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NEWS OF THE DAY

locH Name Protected.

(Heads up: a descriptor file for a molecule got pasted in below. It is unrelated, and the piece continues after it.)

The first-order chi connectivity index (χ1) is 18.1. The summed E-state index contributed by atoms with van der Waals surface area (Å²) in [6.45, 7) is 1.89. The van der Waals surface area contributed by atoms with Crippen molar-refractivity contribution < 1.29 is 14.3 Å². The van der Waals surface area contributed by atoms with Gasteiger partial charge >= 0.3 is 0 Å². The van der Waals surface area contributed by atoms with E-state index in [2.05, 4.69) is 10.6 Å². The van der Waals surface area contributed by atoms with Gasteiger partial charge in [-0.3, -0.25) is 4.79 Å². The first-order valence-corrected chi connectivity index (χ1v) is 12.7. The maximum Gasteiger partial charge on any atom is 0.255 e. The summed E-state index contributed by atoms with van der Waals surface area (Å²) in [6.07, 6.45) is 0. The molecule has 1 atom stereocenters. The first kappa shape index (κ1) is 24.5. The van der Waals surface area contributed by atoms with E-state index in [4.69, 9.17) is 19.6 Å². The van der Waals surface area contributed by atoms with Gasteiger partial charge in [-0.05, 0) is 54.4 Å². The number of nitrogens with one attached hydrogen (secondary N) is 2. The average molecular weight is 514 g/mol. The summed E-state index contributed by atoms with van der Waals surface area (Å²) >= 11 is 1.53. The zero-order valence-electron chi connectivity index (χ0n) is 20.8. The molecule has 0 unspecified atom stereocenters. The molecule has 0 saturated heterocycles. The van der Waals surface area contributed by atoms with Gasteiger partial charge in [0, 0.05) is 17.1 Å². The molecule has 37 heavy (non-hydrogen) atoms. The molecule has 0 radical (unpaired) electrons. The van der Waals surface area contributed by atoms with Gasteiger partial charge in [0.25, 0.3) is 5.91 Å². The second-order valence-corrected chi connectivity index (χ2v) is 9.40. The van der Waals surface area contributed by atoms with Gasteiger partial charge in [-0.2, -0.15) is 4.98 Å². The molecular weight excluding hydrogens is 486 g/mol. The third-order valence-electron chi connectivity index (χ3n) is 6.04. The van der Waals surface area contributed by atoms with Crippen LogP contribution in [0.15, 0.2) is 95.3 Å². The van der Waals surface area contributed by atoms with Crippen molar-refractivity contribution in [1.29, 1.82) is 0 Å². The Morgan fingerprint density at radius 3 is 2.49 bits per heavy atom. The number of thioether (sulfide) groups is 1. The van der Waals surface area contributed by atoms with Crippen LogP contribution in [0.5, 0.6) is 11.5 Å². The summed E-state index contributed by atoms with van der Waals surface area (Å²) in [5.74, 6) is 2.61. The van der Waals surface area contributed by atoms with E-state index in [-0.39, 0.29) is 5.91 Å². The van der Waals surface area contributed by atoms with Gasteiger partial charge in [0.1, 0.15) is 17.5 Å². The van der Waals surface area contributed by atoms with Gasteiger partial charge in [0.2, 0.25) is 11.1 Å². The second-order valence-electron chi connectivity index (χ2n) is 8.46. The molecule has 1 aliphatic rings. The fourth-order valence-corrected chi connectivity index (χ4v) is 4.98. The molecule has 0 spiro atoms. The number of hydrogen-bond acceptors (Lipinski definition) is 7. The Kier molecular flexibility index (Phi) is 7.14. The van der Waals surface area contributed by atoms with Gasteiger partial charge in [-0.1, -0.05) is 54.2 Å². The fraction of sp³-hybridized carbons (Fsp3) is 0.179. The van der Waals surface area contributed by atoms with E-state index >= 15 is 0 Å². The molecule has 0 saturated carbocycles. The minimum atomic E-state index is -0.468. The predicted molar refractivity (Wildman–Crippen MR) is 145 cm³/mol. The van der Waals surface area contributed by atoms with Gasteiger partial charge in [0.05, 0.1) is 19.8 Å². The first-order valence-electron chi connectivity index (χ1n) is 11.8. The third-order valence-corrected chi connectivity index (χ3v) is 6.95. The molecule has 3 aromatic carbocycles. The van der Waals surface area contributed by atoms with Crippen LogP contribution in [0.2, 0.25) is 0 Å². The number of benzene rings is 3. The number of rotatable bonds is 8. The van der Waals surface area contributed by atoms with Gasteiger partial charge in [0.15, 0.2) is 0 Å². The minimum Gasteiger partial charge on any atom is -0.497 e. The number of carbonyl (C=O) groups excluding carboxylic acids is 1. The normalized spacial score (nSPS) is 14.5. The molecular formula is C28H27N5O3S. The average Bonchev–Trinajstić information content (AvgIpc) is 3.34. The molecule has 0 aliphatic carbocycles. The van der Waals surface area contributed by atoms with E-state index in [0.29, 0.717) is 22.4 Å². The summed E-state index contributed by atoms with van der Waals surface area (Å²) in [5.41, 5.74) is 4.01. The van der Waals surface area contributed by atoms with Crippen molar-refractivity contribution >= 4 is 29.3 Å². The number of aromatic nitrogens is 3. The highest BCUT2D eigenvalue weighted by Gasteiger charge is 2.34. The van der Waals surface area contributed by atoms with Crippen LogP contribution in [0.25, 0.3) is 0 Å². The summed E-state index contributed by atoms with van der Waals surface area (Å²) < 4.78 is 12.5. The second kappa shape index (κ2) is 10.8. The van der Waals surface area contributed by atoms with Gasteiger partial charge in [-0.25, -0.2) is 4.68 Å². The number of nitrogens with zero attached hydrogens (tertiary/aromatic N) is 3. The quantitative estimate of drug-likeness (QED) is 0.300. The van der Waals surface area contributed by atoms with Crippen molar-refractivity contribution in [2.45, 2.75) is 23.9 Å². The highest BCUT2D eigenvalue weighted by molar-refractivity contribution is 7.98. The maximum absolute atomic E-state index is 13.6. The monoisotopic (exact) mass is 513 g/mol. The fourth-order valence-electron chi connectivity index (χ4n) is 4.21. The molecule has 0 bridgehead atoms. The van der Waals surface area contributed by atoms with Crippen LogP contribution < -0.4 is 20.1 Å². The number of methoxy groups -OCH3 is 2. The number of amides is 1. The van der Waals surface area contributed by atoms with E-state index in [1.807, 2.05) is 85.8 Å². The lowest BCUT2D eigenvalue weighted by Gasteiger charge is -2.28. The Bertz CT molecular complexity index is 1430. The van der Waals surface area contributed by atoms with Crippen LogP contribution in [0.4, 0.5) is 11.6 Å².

"Protection of the name and badge of Toe H under the provisions of the Chartered Associations (Protection of Names and Uniforms) Act, 1930, is notified.in the Gazette. This prevents other persons or organisations from copying or using the name or the badge. Fish With Three Eyes. A deep-water sole with three eyes has been received by the Auckland War Memorial Museum, . states the "New Zealand Herald." It is the only example of a fish with a third eye known by the assistant director and conchologist, Mr. W. B. Powell, who said that all three eyes were fully developed. The specimen was given to the museum by Mr. F. Johnstone. It was caught in the Bay of Plenty by the fishing vessel Coastguard when trawling. Naming of Buffalo Grass. An interesting version of how buffalo grass got its name was given by an Australian visitor during question time after a lecture to the Auckland Botanical Society, states the '"New Zealand Herald." The name, he said, was given because th!e grass first reached Australia in the ballast of the ship Buffalo. It was pointed out that the grass which grows under that name in Australia and New Zealand is not the buffalo grass of the United States. Under the Voluntary System. "The only action we can take against a man who does not turn Out to parades," said Colonel P. H. Bell, Officer Commanding the Southern Military District, in Christchurch on Tuesday, "is to ask for an explanation, and if very good reasons are not given, then we can tell the man that he is not suitable for training, and he will be dropped." Exhibition Staff Headquarters. By tomorrow nearly all staffs officially connected with the Exhibition will be settled there, until its close. Mr. G. Sara, manager of the" Government court, and his staff moved into the court from tie Exhibition Company's administrative block at Rongotai today, and tomorrow the general manager, Mr. C. P. Hainsworth, and his staff, hitherto temporarily housed in Brandon House, will take up the quarters Mr. Sara is vacating today. The representative of the concessionary company controlling Playland, Mr. Henry Seff, has been in occupation of the Playland administrative block kt Rongotai i for some time. i Try Again, Please. j Entertainment free of charge may be had by anyone who cares to take up a stand somewhere near the main entrance to the Government Life Insurance; Building in Customhouse Quay. The doorways have just been completed and two revolving doors are provided. Nine out of every ten people who enter or leave the building begin by pushing the doors the wrong way and finding themselves brought suddenly to a full stop. The reason is that these doors revolve clockwise instead of the more usual anti-clockwise movement. Apparently the aim is to conform to the keep to the left rule of the footpath, but whatever the reason it will obviously be a long time before the public remember that the doors of the new building work "the wrong way." St. John Ambulance in London. A letter has been received by the Wellington Centre of the St. John Ambulance Association from Sir James Elliott, who is at present- in London. Sir James states that, accompanied by Lady Elliott, he visited St. John's Gate, at Clerkenwell, on June 5 and spent the greater part of the afternoon with Sir Percival Wilkinson, Secretary-General to the Chancery of the Order, and Colonel Perowne. Sir James stated that he was very proud to be a member of the Order. The ancient rooms, the books, the histori- j cal flags, and the various coats of arms j were wonderful. A further visit was to be made to view the historical treasures of the Order. Sir James and Lady Elliott have been invited to the installation of the Duke of Gloucester as Grand Prior of the Order in place of the aged Duke of Connaught, and Sir James is also to be a guest at the inspection in Hyde Park by FieldMarshal Chetwode of the St. John Ambulance Brigade competitions.